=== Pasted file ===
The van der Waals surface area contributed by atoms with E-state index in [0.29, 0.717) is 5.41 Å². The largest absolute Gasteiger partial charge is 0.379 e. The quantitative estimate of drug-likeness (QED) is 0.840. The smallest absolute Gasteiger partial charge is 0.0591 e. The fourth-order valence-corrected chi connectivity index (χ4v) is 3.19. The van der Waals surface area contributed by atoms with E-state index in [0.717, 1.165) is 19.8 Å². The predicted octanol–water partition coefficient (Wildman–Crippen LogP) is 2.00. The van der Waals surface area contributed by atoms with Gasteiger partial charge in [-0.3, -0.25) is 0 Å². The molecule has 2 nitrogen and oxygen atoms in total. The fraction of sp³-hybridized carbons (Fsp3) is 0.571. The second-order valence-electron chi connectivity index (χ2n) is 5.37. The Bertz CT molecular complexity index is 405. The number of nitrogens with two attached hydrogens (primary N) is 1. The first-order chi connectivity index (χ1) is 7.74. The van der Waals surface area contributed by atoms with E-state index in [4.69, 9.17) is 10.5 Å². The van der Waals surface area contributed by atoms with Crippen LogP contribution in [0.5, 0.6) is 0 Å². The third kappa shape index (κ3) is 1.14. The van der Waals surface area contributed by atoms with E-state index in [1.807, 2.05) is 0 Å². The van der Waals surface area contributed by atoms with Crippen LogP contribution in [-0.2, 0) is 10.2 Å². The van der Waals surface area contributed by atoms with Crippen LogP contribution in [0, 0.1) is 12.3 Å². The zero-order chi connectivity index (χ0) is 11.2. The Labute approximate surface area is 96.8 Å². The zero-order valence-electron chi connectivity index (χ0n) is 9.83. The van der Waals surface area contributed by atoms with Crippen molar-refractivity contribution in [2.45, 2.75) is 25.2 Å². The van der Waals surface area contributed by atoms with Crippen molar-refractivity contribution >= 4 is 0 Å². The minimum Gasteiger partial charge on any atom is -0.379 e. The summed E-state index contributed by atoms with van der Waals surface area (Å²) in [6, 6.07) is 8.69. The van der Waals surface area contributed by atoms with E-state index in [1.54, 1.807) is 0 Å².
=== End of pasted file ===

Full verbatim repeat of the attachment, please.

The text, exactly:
The van der Waals surface area contributed by atoms with E-state index in [0.29, 0.717) is 5.41 Å². The largest absolute Gasteiger partial charge is 0.379 e. The quantitative estimate of drug-likeness (QED) is 0.840. The smallest absolute Gasteiger partial charge is 0.0591 e. The fourth-order valence-corrected chi connectivity index (χ4v) is 3.19. The van der Waals surface area contributed by atoms with E-state index in [0.717, 1.165) is 19.8 Å². The predicted octanol–water partition coefficient (Wildman–Crippen LogP) is 2.00. The van der Waals surface area contributed by atoms with Gasteiger partial charge in [-0.3, -0.25) is 0 Å². The molecule has 2 nitrogen and oxygen atoms in total. The fraction of sp³-hybridized carbons (Fsp3) is 0.571. The second-order valence-electron chi connectivity index (χ2n) is 5.37. The Bertz CT molecular complexity index is 405. The number of nitrogens with two attached hydrogens (primary N) is 1. The first-order chi connectivity index (χ1) is 7.74. The van der Waals surface area contributed by atoms with E-state index in [4.69, 9.17) is 10.5 Å². The van der Waals surface area contributed by atoms with Crippen LogP contribution in [0.5, 0.6) is 0 Å². The third kappa shape index (κ3) is 1.14. The van der Waals surface area contributed by atoms with E-state index in [1.807, 2.05) is 0 Å². The van der Waals surface area contributed by atoms with Crippen LogP contribution in [-0.2, 0) is 10.2 Å². The van der Waals surface area contributed by atoms with Crippen LogP contribution in [0, 0.1) is 12.3 Å². The zero-order chi connectivity index (χ0) is 11.2. The Labute approximate surface area is 96.8 Å². The zero-order valence-electron chi connectivity index (χ0n) is 9.83. The van der Waals surface area contributed by atoms with Crippen molar-refractivity contribution in [2.45, 2.75) is 25.2 Å². The van der Waals surface area contributed by atoms with Crippen molar-refractivity contribution >= 4 is 0 Å². The minimum Gasteiger partial charge on any atom is -0.379 e. The summed E-state index contributed by atoms with van der Waals surface area (Å²) in [6, 6.07) is 8.69. The van der Waals surface area contributed by atoms with E-state index in [1.54, 1.807) is 0 Å².